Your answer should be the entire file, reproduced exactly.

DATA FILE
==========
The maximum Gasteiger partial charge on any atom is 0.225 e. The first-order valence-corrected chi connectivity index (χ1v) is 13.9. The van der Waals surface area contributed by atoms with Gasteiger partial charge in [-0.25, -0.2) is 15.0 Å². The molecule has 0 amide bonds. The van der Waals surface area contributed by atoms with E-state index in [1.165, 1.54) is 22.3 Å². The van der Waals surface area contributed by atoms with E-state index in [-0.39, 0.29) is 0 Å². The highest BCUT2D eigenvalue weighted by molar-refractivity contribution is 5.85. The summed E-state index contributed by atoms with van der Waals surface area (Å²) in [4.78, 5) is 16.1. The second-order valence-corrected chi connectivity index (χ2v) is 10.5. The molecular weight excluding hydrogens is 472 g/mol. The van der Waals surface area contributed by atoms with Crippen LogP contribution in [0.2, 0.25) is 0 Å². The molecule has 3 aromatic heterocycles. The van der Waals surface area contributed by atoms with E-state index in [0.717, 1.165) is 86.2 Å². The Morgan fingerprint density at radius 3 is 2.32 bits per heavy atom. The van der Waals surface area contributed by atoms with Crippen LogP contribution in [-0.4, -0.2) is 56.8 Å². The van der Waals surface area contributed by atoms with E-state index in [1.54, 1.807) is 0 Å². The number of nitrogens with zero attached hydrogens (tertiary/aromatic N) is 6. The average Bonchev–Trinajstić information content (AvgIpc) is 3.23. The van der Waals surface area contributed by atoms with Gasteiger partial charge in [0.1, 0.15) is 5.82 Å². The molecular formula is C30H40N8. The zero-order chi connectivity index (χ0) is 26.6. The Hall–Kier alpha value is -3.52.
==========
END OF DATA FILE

The maximum Gasteiger partial charge on any atom is 0.225 e. The first-order valence-corrected chi connectivity index (χ1v) is 13.9. The van der Waals surface area contributed by atoms with Gasteiger partial charge in [-0.25, -0.2) is 15.0 Å². The molecule has 0 amide bonds. The van der Waals surface area contributed by atoms with E-state index in [1.165, 1.54) is 22.3 Å². The van der Waals surface area contributed by atoms with E-state index in [-0.39, 0.29) is 0 Å². The highest BCUT2D eigenvalue weighted by molar-refractivity contribution is 5.85. The summed E-state index contributed by atoms with van der Waals surface area (Å²) in [4.78, 5) is 16.1. The second-order valence-corrected chi connectivity index (χ2v) is 10.5. The molecular weight excluding hydrogens is 472 g/mol. The van der Waals surface area contributed by atoms with Crippen LogP contribution in [0.2, 0.25) is 0 Å². The molecule has 3 aromatic heterocycles. The van der Waals surface area contributed by atoms with E-state index in [0.717, 1.165) is 86.2 Å². The Morgan fingerprint density at radius 3 is 2.32 bits per heavy atom. The van der Waals surface area contributed by atoms with Crippen LogP contribution in [-0.4, -0.2) is 56.8 Å². The van der Waals surface area contributed by atoms with E-state index in [1.54, 1.807) is 0 Å². The number of nitrogens with zero attached hydrogens (tertiary/aromatic N) is 6. The average Bonchev–Trinajstić information content (AvgIpc) is 3.23. The van der Waals surface area contributed by atoms with Gasteiger partial charge in [0.1, 0.15) is 5.82 Å². The molecular formula is C30H40N8. The zero-order chi connectivity index (χ0) is 26.6. The Hall–Kier alpha value is -3.52.